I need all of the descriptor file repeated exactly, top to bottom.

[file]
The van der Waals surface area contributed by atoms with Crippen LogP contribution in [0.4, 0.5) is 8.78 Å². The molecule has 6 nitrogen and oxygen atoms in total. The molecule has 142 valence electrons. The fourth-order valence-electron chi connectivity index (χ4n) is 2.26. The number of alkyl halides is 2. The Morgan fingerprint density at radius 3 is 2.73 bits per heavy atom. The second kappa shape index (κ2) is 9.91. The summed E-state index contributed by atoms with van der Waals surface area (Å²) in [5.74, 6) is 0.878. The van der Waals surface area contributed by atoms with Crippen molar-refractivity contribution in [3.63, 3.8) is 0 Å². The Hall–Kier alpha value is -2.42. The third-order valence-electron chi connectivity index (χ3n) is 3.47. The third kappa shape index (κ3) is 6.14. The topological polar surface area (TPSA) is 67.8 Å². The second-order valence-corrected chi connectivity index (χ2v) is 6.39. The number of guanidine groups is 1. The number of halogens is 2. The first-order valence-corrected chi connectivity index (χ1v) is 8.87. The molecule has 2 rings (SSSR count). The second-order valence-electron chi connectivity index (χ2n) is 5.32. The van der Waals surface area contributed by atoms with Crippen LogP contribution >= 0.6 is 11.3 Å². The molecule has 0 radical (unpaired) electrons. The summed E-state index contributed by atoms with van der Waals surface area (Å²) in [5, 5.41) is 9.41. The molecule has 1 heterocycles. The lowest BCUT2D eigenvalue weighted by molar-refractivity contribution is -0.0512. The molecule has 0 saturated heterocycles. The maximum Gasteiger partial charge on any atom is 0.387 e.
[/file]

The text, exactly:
The van der Waals surface area contributed by atoms with Crippen LogP contribution in [0.4, 0.5) is 8.78 Å². The molecule has 6 nitrogen and oxygen atoms in total. The molecule has 142 valence electrons. The fourth-order valence-electron chi connectivity index (χ4n) is 2.26. The number of alkyl halides is 2. The Morgan fingerprint density at radius 3 is 2.73 bits per heavy atom. The second kappa shape index (κ2) is 9.91. The summed E-state index contributed by atoms with van der Waals surface area (Å²) in [5.74, 6) is 0.878. The van der Waals surface area contributed by atoms with Crippen molar-refractivity contribution in [3.63, 3.8) is 0 Å². The Hall–Kier alpha value is -2.42. The third-order valence-electron chi connectivity index (χ3n) is 3.47. The third kappa shape index (κ3) is 6.14. The topological polar surface area (TPSA) is 67.8 Å². The second-order valence-corrected chi connectivity index (χ2v) is 6.39. The number of guanidine groups is 1. The number of halogens is 2. The first-order valence-corrected chi connectivity index (χ1v) is 8.87. The molecule has 2 rings (SSSR count). The second-order valence-electron chi connectivity index (χ2n) is 5.32. The van der Waals surface area contributed by atoms with Crippen LogP contribution >= 0.6 is 11.3 Å². The molecule has 0 radical (unpaired) electrons. The summed E-state index contributed by atoms with van der Waals surface area (Å²) in [5, 5.41) is 9.41. The molecule has 1 heterocycles. The lowest BCUT2D eigenvalue weighted by molar-refractivity contribution is -0.0512. The molecule has 0 saturated heterocycles. The maximum Gasteiger partial charge on any atom is 0.387 e.